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The Daily Wildcat

The Daily Wildcat

 

    ‘Tommy’ is a sensory experience

    I’ll admit that the only real familiarity that I have with The Who is the song “”Who Are You?”” by Pete Townshend, the theme song to “”C.S.I.”” But as most other people already know, Townshend’s talents do not stop at making hit songs. Townshend also wrote the music and story of “”Tommy,”” a play that takes you through the life of one boy who experiences more ups and downs than a soap opera.

    “”The Who’s Tommy,”” playing at UA’s Tornabene Theatre through April 29, tells the story of a little boy who becomes deaf, dumb and blind after witnessing a murder. In 1940, Tommy’s father returns home from World War II and finds his wife in the arms of another man. The father kills the man and then sings to Tommy, “”You didn’t hear it/You didn’t see it/You never heard it, not a word of it/You won’t say nothing to no one.””

    From then on until almost the end of the play, Tommy can neither see, nor talk or hear, but ironically spends most of his time staring into a mirror.

    Through various photo montages and words projected onto screens, the setting and actions of the actors are explained. The screens help because the play is quick-paced and often seems disjointed.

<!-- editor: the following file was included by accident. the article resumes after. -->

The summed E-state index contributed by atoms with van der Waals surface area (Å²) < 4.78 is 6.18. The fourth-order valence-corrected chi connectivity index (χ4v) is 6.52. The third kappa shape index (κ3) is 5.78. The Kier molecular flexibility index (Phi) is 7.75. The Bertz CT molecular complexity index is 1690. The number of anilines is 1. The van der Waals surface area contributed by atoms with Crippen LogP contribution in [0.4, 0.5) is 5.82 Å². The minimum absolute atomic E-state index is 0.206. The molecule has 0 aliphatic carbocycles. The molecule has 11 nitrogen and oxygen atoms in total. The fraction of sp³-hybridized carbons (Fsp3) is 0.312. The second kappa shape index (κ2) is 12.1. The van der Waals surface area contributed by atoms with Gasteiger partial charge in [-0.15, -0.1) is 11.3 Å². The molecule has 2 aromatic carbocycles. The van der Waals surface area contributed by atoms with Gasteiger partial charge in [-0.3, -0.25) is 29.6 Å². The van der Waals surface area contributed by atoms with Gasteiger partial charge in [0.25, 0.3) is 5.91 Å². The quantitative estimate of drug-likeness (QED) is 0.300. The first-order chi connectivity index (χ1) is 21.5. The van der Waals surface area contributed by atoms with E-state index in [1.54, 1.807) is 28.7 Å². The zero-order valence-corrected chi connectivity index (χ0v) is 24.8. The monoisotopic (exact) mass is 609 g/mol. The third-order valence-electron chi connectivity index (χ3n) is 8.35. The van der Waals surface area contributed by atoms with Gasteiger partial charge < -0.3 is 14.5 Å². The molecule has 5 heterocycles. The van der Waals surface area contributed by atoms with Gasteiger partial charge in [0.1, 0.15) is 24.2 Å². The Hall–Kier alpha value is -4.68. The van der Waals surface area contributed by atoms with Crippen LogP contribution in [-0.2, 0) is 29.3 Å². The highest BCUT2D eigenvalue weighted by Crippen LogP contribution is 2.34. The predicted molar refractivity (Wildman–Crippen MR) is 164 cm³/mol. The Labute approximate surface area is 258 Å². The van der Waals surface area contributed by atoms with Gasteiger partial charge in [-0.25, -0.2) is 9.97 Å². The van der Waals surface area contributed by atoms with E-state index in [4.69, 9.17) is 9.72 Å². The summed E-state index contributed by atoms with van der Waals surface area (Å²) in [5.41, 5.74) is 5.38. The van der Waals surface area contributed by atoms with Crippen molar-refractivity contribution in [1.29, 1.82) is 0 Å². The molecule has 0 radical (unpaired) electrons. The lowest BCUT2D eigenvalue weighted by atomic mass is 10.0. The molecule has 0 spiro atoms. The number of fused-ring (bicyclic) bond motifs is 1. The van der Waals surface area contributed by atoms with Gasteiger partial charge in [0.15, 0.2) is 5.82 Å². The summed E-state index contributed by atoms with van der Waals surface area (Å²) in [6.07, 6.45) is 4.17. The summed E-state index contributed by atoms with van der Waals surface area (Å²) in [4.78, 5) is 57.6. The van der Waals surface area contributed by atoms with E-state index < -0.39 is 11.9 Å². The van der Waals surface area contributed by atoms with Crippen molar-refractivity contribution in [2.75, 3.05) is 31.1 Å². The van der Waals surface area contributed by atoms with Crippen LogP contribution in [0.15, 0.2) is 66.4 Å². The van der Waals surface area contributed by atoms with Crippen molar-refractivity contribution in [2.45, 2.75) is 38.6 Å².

Arizona Repertory Theatre presents “”Tommy”” to the audience as a packaged deal. While Kyle Harris does a good job as the lead character of the adult Tommy, the main attraction is how the entire cast works together through choreographed stage movements that intertwine with the music.

    The orchestra does a fantastic job as well, playing almost constantly as the highlight of the show. The musicians are like puppet masters for the actors, who dance and sing; albeit, their voices are mostly drowned out by the music. In fact, the lyrics to the songs often don’t even seem important (which is good because technical difficulties often make the words hard to decipher). The point seems to be the visual experience of music and choreography, sometimes with flashy props to add flair to the stage.

    The Tornabene Theatre probably isn’t the easiest theater to work with, as the stage is on the same level as the audience and in the center of the room. Still, there is an excellent use of space, especially in the first act when an open balcony doubles as the floor of an airplane, with actors jumping through an open board as if they’re parachuting.

    The performance as a whole works well. It takes the audience through a sensory experience that is unimaginable and unique, but with no real stand-out performances, except maybe from Alexandra Cockrell as 10-year-old Tommy and James Cockrell as 4-year-old Tommy. However, they hardly utter any dialogue. The play as a whole seems to take a giant leap, but fails to land flat on its feet at the edge of the crevice.

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